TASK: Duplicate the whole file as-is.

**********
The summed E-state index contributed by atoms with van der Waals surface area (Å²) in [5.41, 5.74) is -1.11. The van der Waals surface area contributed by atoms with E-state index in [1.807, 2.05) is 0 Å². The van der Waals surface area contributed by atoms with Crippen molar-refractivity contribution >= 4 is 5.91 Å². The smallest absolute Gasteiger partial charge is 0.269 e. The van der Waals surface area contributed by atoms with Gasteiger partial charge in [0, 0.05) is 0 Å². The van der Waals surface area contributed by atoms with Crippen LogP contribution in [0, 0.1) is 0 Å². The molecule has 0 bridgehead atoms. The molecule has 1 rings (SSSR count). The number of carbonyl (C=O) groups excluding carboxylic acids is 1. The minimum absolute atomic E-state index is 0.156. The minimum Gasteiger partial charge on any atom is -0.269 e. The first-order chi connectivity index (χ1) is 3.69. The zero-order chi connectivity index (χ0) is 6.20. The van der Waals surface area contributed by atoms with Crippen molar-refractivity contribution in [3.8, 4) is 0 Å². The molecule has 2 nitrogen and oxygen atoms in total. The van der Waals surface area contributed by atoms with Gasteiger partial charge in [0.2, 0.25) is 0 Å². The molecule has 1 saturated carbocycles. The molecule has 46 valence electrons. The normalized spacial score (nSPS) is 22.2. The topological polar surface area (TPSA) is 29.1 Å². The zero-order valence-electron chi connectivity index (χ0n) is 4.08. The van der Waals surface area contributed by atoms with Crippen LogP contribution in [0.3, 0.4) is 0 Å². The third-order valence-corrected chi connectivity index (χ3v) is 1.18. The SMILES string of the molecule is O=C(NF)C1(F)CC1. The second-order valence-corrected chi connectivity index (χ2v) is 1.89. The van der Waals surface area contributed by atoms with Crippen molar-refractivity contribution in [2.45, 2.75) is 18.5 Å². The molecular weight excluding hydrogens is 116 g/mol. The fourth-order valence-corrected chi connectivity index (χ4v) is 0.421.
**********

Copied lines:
The summed E-state index contributed by atoms with van der Waals surface area (Å²) in [5.41, 5.74) is -1.11. The van der Waals surface area contributed by atoms with E-state index in [1.807, 2.05) is 0 Å². The van der Waals surface area contributed by atoms with Crippen molar-refractivity contribution >= 4 is 5.91 Å². The smallest absolute Gasteiger partial charge is 0.269 e. The van der Waals surface area contributed by atoms with Gasteiger partial charge in [0, 0.05) is 0 Å². The van der Waals surface area contributed by atoms with Crippen LogP contribution in [0, 0.1) is 0 Å². The molecule has 0 bridgehead atoms. The molecule has 1 rings (SSSR count). The number of carbonyl (C=O) groups excluding carboxylic acids is 1. The minimum absolute atomic E-state index is 0.156. The minimum Gasteiger partial charge on any atom is -0.269 e. The first-order chi connectivity index (χ1) is 3.69. The zero-order chi connectivity index (χ0) is 6.20. The van der Waals surface area contributed by atoms with Crippen molar-refractivity contribution in [3.8, 4) is 0 Å². The molecule has 2 nitrogen and oxygen atoms in total. The van der Waals surface area contributed by atoms with Gasteiger partial charge in [0.2, 0.25) is 0 Å². The molecule has 1 saturated carbocycles. The molecule has 46 valence electrons. The normalized spacial score (nSPS) is 22.2. The topological polar surface area (TPSA) is 29.1 Å². The zero-order valence-electron chi connectivity index (χ0n) is 4.08. The van der Waals surface area contributed by atoms with Crippen LogP contribution in [0.3, 0.4) is 0 Å². The third-order valence-corrected chi connectivity index (χ3v) is 1.18. The SMILES string of the molecule is O=C(NF)C1(F)CC1. The second-order valence-corrected chi connectivity index (χ2v) is 1.89. The van der Waals surface area contributed by atoms with Crippen molar-refractivity contribution in [2.45, 2.75) is 18.5 Å². The molecular weight excluding hydrogens is 116 g/mol. The fourth-order valence-corrected chi connectivity index (χ4v) is 0.421.